Val Hall: The Even Years: An intriguing premise

Val Hall: The Even Years by Alma Alexander science fiction and fantasy book and audiobook reviewsVal Hall: The Even Years by Alma Alexander science fiction and fantasy book and audiobook reviewsVal Hall: The Even Years by Alma Alexander

Val Hall: The Even Years (2020), by Alma Alexander, is a series of linked stories set in a sort of retirement home for gifted or powered people (though only to a certain limited degree). Each story follows a single individual who relates their story to another character, usually sending us back in time to their first usage of their power. As is typical with collections, the stories vary in quality and effect, but Alexander does a nice job with the intriguing premise, offering up several quite moving moments, and the whole work left me looking forward to its follow-up, Val Hall: The Odd Years.

Following a prologue that explains where the idea for Val Hall came from, the collection presents eight stories — the final one a “bonus” story from the aforementioned sequel — and then an appendix in the form of several brief Wikipedia “entries” about Val Hall, such as its classification of superheroes, its move to the U.S., and its separation of superheroes and sidekicks.

The prologue, “The One About the Founding” is, I’d say, unfortunately the weakest of the stories, mostly because it feels heavily expository and somewhat stilted. Keep reading, though, because the next one, “The One About the Symphony,” is one of the strongest. It tells the story of Marya Morozova, known as the Little Muse due to her talent of being able to see music “yet unwritten, unborn … in people’s minds and hearts … long before there is anything there for the person who holds it.” The first time her power came to her was when she saw Dimitri Shostakovich and sensed “the connection between the man, the music, the city … [how] it was going to be beautiful, and bad, and bitter, and it was all coming.” What she saw coming, of course, was the notorious siege of Leningrad, where over a million souls perished, and Shostakovich’s brilliant symphony born of the disaster, the one played in the shell of the city by those left of its symphony even as the Germans waited outside its walls. Alexander conveys both the horrific and the inspirational in good measure, making this one of the more effective pieces in the collection.

Alma Alexander

Alma Alexander

“The One About the Face of God” is also moving, albeit in a quieter sense. In it, Saira Saroyan sees a “countdown” above someone’s head when they’re within 48 hours of their death. What I liked about this piece is how Alexander focuses less on the built-in pathos of seeing someone’s impending death and more on the empathy of the “listener” character for Saira’s isolation. Who, after all, wants to know they only have two days to live? Along with the lovely emotive aspect, there’s also a wonderfully evocative explanation of the power itself when Saira describes what the numbers themselves look like: “They are gold, and they shine, and when they are done they disintegrate, they fall apart, and the fragments come down like a rain of golden confetti. It is actually, it can be beautiful.”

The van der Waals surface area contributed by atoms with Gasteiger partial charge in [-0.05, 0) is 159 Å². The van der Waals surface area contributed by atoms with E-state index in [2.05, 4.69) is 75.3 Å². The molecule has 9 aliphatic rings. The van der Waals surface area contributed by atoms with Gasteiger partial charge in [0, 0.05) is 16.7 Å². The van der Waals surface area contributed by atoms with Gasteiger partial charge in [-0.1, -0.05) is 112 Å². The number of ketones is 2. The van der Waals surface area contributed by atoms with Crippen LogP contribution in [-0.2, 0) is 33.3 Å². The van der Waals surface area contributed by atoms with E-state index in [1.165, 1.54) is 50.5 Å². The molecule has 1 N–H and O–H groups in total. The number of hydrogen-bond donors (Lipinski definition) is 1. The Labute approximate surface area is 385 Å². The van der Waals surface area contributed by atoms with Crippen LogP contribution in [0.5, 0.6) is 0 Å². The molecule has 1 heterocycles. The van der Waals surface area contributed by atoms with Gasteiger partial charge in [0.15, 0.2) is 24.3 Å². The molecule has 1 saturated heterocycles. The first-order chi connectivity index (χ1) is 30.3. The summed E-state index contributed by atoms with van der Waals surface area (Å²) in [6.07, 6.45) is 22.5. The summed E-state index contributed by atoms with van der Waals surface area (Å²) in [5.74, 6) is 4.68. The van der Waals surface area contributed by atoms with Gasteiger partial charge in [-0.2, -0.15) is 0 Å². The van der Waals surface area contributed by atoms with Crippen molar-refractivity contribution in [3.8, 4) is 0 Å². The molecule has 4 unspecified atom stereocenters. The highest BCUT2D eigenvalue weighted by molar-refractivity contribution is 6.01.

Another favorite is “The One About One More Time” where a wholly unlikable character, Bertrand Ballard, aka The Cardinal, is constantly whining about how he no longer can fly as his red cape, the object that had given him the ability, is ruined. I liked how Alexander shows us another side of the heroes and also one that makes perfect sense. Many of us yearn for the golden days of our youth and none of us could fly; how much worse for those who could? I won’t say more about this one so as not to spoil its effect, but like “Face of God,” it’s a lovely, intimate story of character and empathy.

Val Hall: The Even Years’ other stories were less effective to me, but all are solid enough. The collection as a whole is relatively short, just a bit over 200 pages, so three excellent stories is batting a pretty good percentage. I’m curious to see some more of these character in Val Hall: The Odd Years. Recommended.

Published in January 2020. Not Odin’s fabled Valhalla. Val Hall. Men and women in whom an extraordinary moment releases an extraordinary power – Superheroes (Third Class), not gods or aliens or rich eccentrics able to purchase status with expensive gadgetry, but perfectly ordinary human beings in whom something powerful is triggered and who are changed utterly in that moment – can gather here with others of their kind in the twilight of their lives in search of security, contentment, care, and peace. Their powers are banked, until the moment that they are kindled into something unforgettable. They could be your brother, your sweetheart, your friend. They could be you. A Superhero may sleep in the heart of all of us. These are their stories.

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BILL CAPOSSERE, who's been with us since June 2007, lives in Rochester NY, where he is an English adjunct by day and a writer by night. His essays and stories have appeared in Colorado Review, Rosebud, Alaska Quarterly, and other literary journals, along with a few anthologies, and been recognized in the "Notable Essays" section of Best American Essays. His children's work has appeared in several magazines, while his plays have been given stage readings at GEVA Theatre and Bristol Valley Playhouse. When he's not writing, reading, reviewing, or teaching, he can usually be found with his wife and son on the frisbee golf course or the ultimate frisbee field.

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